We were designed to nurse for about 4 years on average, and I think that's because we are designed to live with a scarcity of foods. A hunter gatherer mom likely offered to nurse a young child because that kept other foods available for the rest of the group. If she eats well she can produce milk for her toddler. If she doesn't produce milk for her toddler, she needs to gather enough food for the both of them. A hunter gatherer mom definitely didn't have sippy cups, juice boxes, snacks in boxes in the cupboard, cereal, or fresh fruit and cut up veggies in the fridge. A mother today can offer all those other things to a 1 year old. A mother back then probably had nursing as one of her main offerings to a 1 year old, thus 1 year olds in a hunter gatherer society are not as likely to wean, because nursing is offered. Later it can turn into don't offer/don't refuse when mom is ambivalent about the child continuing and the child is also becoming ambivalent. As the child gets older, I think it becomes more natural to refuse.

The other factor is visual stimulation. A child in a hunter gatherer society likely witnessed plenty of his peers nursing frequently too. So if your mom was for some reason doing don't offer, don't refuse but you see most of your 1-3 year old cousins and friends doing it, you are probably going to mimic that behavior. Nowadays 1-3 year olds don't have that, so they may wean earlier because when it's not offered, they don't have anything else to reinforce it either.

Thus a child under age 2 where nursing is not offered or reinforced in any way, may wean on her own. A child under age 2 where it's offered, reinforced in other ways, or both, likely would not wean that early.

Lastly, there's a wide range of normal when it comes to weaning. If it's normal and natural for a child to still be nursing three years after the average child has stopped, then it's normal and natural for a child to wean three years before the average child will stop. It's just that you wouldn't expect many children to fall at those extremes in a society where natural weaning was commonly practiced.

"Life is the art of drawing without an eraser."


John W. Gardner





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iVillage Member
Registered: 03-29-2010
Wed, 09-22-2010 - 4:58pm

Thanks for your responses everyone.

iVillage Member
Registered: 02-13-2007
Wed, 09-22-2010 - 5:03pm
Eleanor weaned at 19.5 months, and it was definitely not a nursing strike. I kept offering at all times of the day for a couple weeks, and got nothing but flat out refusals, and even a couple times where she burst into tears. : (



I think the main culprit behind her weaning was us offering her too much in other liquid at the time. She was drinking about two cups of soy milk a day then. After she completely weaned, that bumped up to three. So I know she was still getting some from me, but I don't think it's unreasonable to think that the sippy cup was easier and faster, and therefore preferable to her.



She's not a very cuddly baby, and pretty much stopped nursing for comfort around 15 months. She does come to me for comfort when she's scared or hurt, or just wants a little extra attention, but nursing stopped working as a comfort measure for her. I'm not really sure why that is, or how common or normal that is.



I also stopped having any sense of letdown a few months before she weaned, and at about the time she cut back to just a couple nursings a day. If she was already thinking that the sippy cup was easier, then that combined with a possibly slower milk supply from me may have been the final nail in the coffin. But, of course, that's chicken and the egg.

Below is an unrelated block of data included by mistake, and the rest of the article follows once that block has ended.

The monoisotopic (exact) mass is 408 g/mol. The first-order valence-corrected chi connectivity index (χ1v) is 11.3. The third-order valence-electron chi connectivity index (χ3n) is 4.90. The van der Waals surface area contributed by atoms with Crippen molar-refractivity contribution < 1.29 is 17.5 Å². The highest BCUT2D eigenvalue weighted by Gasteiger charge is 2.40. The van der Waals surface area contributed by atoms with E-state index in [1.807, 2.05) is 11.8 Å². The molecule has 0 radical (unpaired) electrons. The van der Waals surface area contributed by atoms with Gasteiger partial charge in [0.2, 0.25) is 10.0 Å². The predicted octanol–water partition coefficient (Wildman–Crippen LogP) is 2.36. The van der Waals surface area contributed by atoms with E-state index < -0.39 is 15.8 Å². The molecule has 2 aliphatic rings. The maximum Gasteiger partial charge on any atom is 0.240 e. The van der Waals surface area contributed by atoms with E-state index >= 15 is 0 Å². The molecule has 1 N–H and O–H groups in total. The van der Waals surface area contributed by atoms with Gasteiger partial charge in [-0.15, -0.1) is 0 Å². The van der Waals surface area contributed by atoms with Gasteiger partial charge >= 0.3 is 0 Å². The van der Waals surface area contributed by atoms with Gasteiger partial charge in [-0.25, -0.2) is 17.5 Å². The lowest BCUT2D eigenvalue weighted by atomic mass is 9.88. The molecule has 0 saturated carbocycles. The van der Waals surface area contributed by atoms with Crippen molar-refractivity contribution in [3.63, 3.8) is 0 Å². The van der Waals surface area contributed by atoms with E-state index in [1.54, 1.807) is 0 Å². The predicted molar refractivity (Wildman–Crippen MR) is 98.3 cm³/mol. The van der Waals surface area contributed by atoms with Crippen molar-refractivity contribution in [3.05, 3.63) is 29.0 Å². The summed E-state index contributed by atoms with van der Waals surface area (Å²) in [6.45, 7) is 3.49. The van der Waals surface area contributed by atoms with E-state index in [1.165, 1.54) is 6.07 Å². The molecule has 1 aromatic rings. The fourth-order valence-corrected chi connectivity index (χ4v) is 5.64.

So I guess I agree with the sentiment that it's possible but there's probably something else going on that the parent may not even realize. I didn't realize it at the time. I started offering her milk around a year because she'd always been so skinny, but she'd also always been very healthy. I should have not tried to fix something that wasn't broken. This time I intend to not introduce other liquids for a while longer, though I don't have any set ideas of what's "right" on that issue anymore. I need to read up.




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iVillage Member
Registered: 12-12-2009
Wed, 09-22-2010 - 5:18pm
If I was in your situation (and I very nearly am) I would go with whatever the child wants. As I said before I would hang on to at least one feed so if their needs change I have a chance to resurrect the relationship but beyond that I'm done fighting. The screaming as though you are trying to hurt them when all you want to do is nourish them is so hard emotionally that I would be disinclined to make changes that I don't think will work. Its so disheartening when you have prepared yourself to give all you can and they don't want it :( but given I PLW DD1 at 14 months and don't see any signs that it was detrimental to her health or emotional well-being I think I can make peace with the way its turning out.
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iVillage Member
Registered: 06-24-2008
Wed, 09-22-2010 - 10:20pm
Would it be harmful and/or detrimental to baby to let him wean at such a young age?





I think not.





I want to do what's best for him, but obviously if he has no interest in it, I can't/won't/am not going to force him.





I agree, forcing would not be best. I think offering is good it allows him to choose it and provides some encouragement, but forcing could be detrimental to your relationship. So rather than "don't offer don't refuse" I'd go with "offer but don't force."

"Life is the art of drawing without an eraser."


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iVillage Member
Registered: 03-25-2003
Wed, 09-22-2010 - 11:31pm

If felt OK about my kid weaning and the kid was OK without BF, in normal health and able to consume a sufficient and well balanced diet then I'd probably not push baby to continue nursing (though I'd keep offering for a while).

Generally I think a gradual weaning is OK (even if it's earlier than would happen completely naturally) but if the change in nursing happens abruptly or is accompanied by distress then it needs to be investigated no matter what the age of the child.